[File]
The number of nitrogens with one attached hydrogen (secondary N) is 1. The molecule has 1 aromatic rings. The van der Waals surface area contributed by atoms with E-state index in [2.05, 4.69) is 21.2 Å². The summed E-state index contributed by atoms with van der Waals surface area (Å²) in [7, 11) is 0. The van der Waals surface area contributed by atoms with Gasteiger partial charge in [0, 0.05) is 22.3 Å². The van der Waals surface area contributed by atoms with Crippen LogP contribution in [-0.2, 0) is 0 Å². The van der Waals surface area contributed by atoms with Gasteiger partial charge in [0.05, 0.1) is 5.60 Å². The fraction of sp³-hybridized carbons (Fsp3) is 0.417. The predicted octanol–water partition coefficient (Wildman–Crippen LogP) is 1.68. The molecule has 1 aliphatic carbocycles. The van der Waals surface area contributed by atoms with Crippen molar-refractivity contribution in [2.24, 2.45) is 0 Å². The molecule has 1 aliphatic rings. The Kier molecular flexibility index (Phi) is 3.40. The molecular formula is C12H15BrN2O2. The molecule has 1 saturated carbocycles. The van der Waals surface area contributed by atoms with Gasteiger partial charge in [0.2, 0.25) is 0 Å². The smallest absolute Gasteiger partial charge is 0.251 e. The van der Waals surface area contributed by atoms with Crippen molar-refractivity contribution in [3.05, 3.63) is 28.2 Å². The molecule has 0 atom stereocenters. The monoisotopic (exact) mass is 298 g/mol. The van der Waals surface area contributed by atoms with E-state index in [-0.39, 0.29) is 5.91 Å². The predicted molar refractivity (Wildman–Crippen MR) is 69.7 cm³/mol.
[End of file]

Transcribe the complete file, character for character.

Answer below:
The number of nitrogens with one attached hydrogen (secondary N) is 1. The molecule has 1 aromatic rings. The van der Waals surface area contributed by atoms with E-state index in [2.05, 4.69) is 21.2 Å². The summed E-state index contributed by atoms with van der Waals surface area (Å²) in [7, 11) is 0. The van der Waals surface area contributed by atoms with Gasteiger partial charge in [0, 0.05) is 22.3 Å². The van der Waals surface area contributed by atoms with Crippen LogP contribution in [-0.2, 0) is 0 Å². The van der Waals surface area contributed by atoms with Gasteiger partial charge in [0.05, 0.1) is 5.60 Å². The fraction of sp³-hybridized carbons (Fsp3) is 0.417. The predicted octanol–water partition coefficient (Wildman–Crippen LogP) is 1.68. The molecule has 1 aliphatic carbocycles. The van der Waals surface area contributed by atoms with Crippen molar-refractivity contribution in [2.24, 2.45) is 0 Å². The molecule has 1 aliphatic rings. The Kier molecular flexibility index (Phi) is 3.40. The molecular formula is C12H15BrN2O2. The molecule has 1 saturated carbocycles. The van der Waals surface area contributed by atoms with Gasteiger partial charge in [0.2, 0.25) is 0 Å². The smallest absolute Gasteiger partial charge is 0.251 e. The van der Waals surface area contributed by atoms with Crippen molar-refractivity contribution in [3.05, 3.63) is 28.2 Å². The molecule has 0 atom stereocenters. The monoisotopic (exact) mass is 298 g/mol. The van der Waals surface area contributed by atoms with E-state index in [-0.39, 0.29) is 5.91 Å². The predicted molar refractivity (Wildman–Crippen MR) is 69.7 cm³/mol.